Wednesday, 3 December 2014

Study Shows Eating a Mediterranean Diet Keeps You Genetically Young!

Fruits, vegetables, nuts and olive oil are  key ingredients in the  Mediterranean Diet
Fruits, vegetables, nuts and olive oil are
key ingredients in the  
Mediterranean Diet
Let’s take a quick look at the latest study reinforcing the health benefits that are associated with eating a Mediterranean Diet (spoiler alert: this study shows eating a Mediterranean Diet keeps you genetically young). In a report by Harvard and Boston based scientists published today in the British Medical Journal (BMJ 2014;349:g6674) found that nurses that adhered to a diet rich in the foods from a Mediterranean Diet were found to have longer telomeres.

Longer Telomores

Unless you are a scientist, you've probably never heard the term telomere before. In layman’s terms, telomeres are structures of repeating sequences in our DNA and they help protect our DNA as we age.  A loss of telomeres may underlie many chronic diseases.  Therefore, having healthy levels of telomeres (which is measured by their length) is important for maintaining good health.

The scientists involved in the study suspected that the well known antioxidant and anti-inflammatory effects gained from regularly eating the fruits, vegetables and nuts (key foods in the Mediterranean diet) would have a positive effect on telomere length and therefore help protect our DNA as we age. Their study of nearly 5,000 nurses over more than a decade supported this hypothesis.  You can read more about this BMJ study here.

What is the Mediterranean Diet?

Fragrant Chickpea, Pumpkin & Coconut Stew
Recipe from Milly White's Mediterranean Diet Cookbook
Compared to the diets of northern Europe and America, traditionally people in the Mediterranean eat more:
  • fruit and vegetables
  • wholegrain breads and cereals, 
  • pulses (peas, beans and lentils)
  • nuts and seeds 
  • fish, both white and oily varieties
and less:
  • high saturated fat dairy 
  • red meat
They also enjoy moderate alcohol consumption and are exposed to higher levels of sunshine, which along with the oily fish in their diets, results in healthy levels of vitamin D.

Is the Mediterranean Diet a Low Fat Diet?

This may come as a surprise, but the Mediterranean Diet is not a low fat diet per se! However, critically, it is a diet that is a low saturated fat diet, as much less of the fat comes from saturated sources like butter, fatty meats, pastry or dairy fat.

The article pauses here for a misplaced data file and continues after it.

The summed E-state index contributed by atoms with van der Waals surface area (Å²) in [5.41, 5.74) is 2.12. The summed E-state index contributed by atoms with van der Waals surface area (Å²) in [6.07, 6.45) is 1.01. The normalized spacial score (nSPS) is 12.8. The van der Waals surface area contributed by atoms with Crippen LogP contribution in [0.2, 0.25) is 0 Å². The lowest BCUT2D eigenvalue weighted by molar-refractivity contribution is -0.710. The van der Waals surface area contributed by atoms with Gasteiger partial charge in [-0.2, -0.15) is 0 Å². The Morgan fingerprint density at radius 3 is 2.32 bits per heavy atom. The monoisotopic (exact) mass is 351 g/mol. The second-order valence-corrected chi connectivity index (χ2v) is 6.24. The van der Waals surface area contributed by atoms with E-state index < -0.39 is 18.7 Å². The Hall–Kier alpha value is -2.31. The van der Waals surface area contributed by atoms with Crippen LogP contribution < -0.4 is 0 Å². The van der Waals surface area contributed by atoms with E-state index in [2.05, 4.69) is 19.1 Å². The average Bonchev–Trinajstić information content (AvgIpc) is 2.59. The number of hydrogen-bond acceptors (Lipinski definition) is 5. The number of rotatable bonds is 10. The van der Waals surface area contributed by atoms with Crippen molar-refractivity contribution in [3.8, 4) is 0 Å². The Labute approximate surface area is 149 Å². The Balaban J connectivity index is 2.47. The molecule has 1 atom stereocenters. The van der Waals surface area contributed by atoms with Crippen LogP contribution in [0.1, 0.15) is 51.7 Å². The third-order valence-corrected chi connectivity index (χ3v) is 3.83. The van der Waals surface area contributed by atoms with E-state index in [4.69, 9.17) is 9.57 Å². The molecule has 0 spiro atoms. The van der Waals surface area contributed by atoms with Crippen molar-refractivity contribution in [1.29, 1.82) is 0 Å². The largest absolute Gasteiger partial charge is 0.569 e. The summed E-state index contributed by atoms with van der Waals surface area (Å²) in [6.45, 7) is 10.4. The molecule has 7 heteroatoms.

The Mediterranean Diet is a healthy diet as it contains superfoods such as:
  • olive oil and nuts which are rich in monounsaturated fats that are heart healthy
  • seafood and oily fish, a good source of omega 3 fatty acids
  • a wide variety of wholegrain cereals, fruit, vegetables and nuts, rich in potassium, antioxidants including vitamins E and C, carotenoids and flavonoids, and B vitamins including folic acid
  • high levels of soluble fibre from wholegrain cereals, vegetables, fruit, beans and peas 
  • beta glucan rich foods such as oats, shiitake mushrooms & pearl barley.
However, people often find it hard to translate following the Mediterranean Diet into everyday eating and meals. Milly White’s Easy Low Fat and Low Cholesterol Recipe Mediterranean Diet Cookbook helps with this dilemma, providing: 
  • Over 100 Easy Mediterranean Diet Recipes 
  • Full Meal Plans for Weight Loss Diets or Weight Maintenance Health Eating 
  • Everyday Recipes for One or Two
  • Satisfying Recipes for Family Meals, Kids and even Entertaining 
  • Recipes and Options for Vegetarian Cooking
  • Recipes that use healthy, natural, wholesome, delicious foods 
  • Recipes that are low in saturated fat and salt but incredibly high in flavour and taste.
    As a Paperback & eBook from Amazon:

    As an eBook from:
      

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